President Uhuru Kenyatta has urged the international community to step up action to avert the environmental threats facing the world.
The President noted that over the past 50 years, there has been a growing understanding of serious environmental threats, less progress has been made in designing and implementing bold actions to meet the challenge.
“This meeting is therefore aimed at accelerating action to avert the environmental crisis and chart a path to an environmentally sustainable future,” the president said.
President Kenyatta spoke on Thursday at the opening of the international meeting on the environment dubbed “Stockholm+50” which he co-chaired with Prime Minister Magdalena Andersson in the Swedish capital.
His Majesty King Carl XVI Gustaf of Sweden, United Nations (UN) Secretary-General Antonio Guterres and President of the 76th session of the United Nations General Assembly, Abdulla Shahid, also addressed the session. opening of the two-day UN-convened Stockholm+50 meeting.
Held under the theme “A healthy planet for the prosperity of all – our responsibility, our opportunity”, the international meeting on the environment co-hosted by Kenya and Sweden also commemorated the 50th anniversary of the United Nations Conference on human environment in Stockholm which marked a new era of global cooperation.
Affirming that the environmental agenda is currently at the center of global discussions, the President called on all participants to seize the opportunity offered by the Stockholm+50 meeting to accelerate the pace and quality of environmental action.
“By the time we get to COP27 (the 2022 UN Climate Change Conference) in November this year, we should aim to have developed a comprehensive, holistic and transformative set of environmental actions.
“It should be an integrated package that brings together the outcomes of COP26 held last November, the 5th session of the United Nations Environment Assembly (UNEA 5.2) in March, Stockholm+50 and the next United Nations Ocean Conference to be held in Lisbon at the end of June,” said the President.
Meanwhile, President Kenyatta called on development partners to honor their pledges to double global climate finance, especially for adaptation, to enable developing countries to invest in climate-resilient infrastructure and systems. climate change.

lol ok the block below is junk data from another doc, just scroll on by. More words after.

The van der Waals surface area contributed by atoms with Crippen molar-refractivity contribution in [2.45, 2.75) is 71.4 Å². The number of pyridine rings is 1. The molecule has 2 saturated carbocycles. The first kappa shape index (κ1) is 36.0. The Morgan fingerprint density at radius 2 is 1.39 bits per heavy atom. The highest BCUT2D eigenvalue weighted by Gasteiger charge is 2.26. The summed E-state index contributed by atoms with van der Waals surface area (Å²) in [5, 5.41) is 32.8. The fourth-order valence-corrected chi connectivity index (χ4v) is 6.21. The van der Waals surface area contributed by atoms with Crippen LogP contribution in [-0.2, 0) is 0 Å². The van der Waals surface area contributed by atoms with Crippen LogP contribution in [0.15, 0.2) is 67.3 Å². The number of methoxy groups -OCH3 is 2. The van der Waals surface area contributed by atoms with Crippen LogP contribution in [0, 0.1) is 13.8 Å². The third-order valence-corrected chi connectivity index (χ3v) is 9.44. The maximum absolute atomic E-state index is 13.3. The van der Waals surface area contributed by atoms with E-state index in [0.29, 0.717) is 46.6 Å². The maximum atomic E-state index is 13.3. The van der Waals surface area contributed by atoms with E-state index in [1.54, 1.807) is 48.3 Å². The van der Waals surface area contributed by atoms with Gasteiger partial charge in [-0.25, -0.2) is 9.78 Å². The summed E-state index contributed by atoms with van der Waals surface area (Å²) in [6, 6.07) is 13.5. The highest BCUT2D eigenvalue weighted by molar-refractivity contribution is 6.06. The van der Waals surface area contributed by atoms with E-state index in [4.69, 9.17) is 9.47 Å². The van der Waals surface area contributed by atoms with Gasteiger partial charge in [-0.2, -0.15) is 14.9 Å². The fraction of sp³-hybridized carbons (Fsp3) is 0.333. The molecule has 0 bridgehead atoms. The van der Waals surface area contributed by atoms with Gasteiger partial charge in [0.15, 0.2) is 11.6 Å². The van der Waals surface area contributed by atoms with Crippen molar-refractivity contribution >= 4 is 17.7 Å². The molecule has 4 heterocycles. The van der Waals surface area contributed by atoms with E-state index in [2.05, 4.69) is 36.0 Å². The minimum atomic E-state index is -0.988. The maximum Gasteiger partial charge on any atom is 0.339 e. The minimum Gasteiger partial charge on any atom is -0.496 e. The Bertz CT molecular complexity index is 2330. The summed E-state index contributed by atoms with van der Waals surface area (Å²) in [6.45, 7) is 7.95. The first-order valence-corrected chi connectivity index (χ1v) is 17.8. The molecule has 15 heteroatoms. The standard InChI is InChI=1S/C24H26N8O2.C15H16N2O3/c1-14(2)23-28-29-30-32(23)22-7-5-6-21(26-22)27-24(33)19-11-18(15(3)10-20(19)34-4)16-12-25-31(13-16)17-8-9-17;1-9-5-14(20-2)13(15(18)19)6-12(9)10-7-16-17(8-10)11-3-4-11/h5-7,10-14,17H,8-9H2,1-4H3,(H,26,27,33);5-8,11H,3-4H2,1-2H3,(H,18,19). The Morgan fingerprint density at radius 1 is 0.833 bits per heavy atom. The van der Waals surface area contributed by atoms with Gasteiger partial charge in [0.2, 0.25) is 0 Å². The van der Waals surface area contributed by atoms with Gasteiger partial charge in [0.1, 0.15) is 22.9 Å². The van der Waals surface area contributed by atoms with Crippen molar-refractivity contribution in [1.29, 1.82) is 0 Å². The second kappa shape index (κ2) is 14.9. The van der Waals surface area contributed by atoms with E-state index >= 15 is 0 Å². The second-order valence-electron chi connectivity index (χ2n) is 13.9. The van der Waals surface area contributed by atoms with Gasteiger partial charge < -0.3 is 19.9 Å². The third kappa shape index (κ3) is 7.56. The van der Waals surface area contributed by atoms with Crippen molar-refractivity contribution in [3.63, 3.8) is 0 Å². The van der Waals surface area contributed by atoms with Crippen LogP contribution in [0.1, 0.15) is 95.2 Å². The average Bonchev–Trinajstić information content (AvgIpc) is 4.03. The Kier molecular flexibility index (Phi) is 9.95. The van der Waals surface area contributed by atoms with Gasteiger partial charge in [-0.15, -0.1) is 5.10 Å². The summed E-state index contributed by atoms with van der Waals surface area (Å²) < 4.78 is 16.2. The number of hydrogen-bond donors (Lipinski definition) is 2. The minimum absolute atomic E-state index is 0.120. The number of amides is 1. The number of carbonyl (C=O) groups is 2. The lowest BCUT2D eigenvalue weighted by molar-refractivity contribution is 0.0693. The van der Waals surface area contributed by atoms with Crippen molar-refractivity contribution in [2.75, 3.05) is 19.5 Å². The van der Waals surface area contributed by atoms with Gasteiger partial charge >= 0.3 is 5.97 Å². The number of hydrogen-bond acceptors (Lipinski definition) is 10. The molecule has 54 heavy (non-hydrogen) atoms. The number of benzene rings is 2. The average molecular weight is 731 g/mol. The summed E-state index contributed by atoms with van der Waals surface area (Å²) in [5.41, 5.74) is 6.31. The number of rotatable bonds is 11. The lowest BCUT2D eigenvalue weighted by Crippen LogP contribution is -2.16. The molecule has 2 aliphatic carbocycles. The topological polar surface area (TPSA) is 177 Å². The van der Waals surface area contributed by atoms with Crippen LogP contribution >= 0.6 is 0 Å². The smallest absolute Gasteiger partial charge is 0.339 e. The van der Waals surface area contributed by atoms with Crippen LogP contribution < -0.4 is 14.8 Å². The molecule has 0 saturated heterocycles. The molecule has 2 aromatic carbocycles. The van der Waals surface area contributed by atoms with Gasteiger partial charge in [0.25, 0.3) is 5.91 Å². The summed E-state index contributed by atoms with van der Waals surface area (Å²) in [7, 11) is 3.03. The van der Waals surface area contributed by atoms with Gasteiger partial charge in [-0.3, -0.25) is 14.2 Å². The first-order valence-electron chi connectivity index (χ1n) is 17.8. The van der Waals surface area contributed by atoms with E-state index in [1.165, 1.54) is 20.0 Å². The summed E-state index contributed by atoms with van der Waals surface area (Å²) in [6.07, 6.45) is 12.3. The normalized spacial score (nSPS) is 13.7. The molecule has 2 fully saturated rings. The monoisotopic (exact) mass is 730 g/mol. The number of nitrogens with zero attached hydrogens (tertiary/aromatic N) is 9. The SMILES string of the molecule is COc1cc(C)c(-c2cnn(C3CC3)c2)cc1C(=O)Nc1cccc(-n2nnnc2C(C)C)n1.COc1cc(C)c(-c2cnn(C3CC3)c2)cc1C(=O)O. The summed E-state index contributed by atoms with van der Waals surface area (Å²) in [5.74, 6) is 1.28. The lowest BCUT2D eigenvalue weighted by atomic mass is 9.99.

He said increased ambition in financing and implementation should be at the heart of environmental commitments and actions.
Highlighting Kenya’s efforts to address the threat to the environment, President Kenyatta said his administration continues to give high priority to environmental issues.
“This includes banning single-use plastics in 2017 and accelerating renewable energy generation, which now accounts for around 80% of our clean energy,” President Kenyatta said.
Noting that UNEA-5.2 held in Nairobi earlier this year underscored the urgency of collective action to address the triple global crisis of climate change, pollution and biodiversity loss, the President called on all UNEP member states to develop and implement a legally binding instrument to end plastic pollution.
Acknowledging UNEP’s critical role as the premier agency on environmental issues, the Chair informed the meeting that the Government of Kenya has continued to provide strong financial and logistical support to UNEP’s global office in Nairobi.
In her opening address, Swedish Prime Minister Andersson noted that while developed countries cause the most environmental pollution, poorer countries bear the brunt of the devastating effects of environmental degradation.
In this regard, the Swedish Prime Minister said that no country or person should be left behind in the green transition.
“The transition can only happen if it’s done in a social and inclusive way. And it’s not just an option, it’s our moral obligation. We all have to live up to our commitments. We have to start deliver on the declarations we signed and on the promises we made. We have already talked about the conversation. Now is the time to walk the walk,” Prime Minister Andersson stressed.
UN Secretary-General Guterres has called on leaders from all sectors to pull the world out of the environmental mess that compromises the well-being of more than 3 billion people and claims the lives of 9 million people each year.
“We must change course now and end our senseless and suicidal war on nature. We know what to do and we have more and more tools to do it. But we still lack leadership and cooperation. why am I today calling on leaders of all sectors to get us out of this mess,” the UN Secretary General said.
Other speakers included Presidents Mokgweetsi Masisi (Botswana), Azali Assoumani (Comoros), Mohamed al-Menfi (Libya) and Collen Kelapile (UN Economic and Social Council) as well as UNEP Executive Director Inger Andersen, who was also Secretary General for the Stockholm+50 meeting.
(With contributions from APO)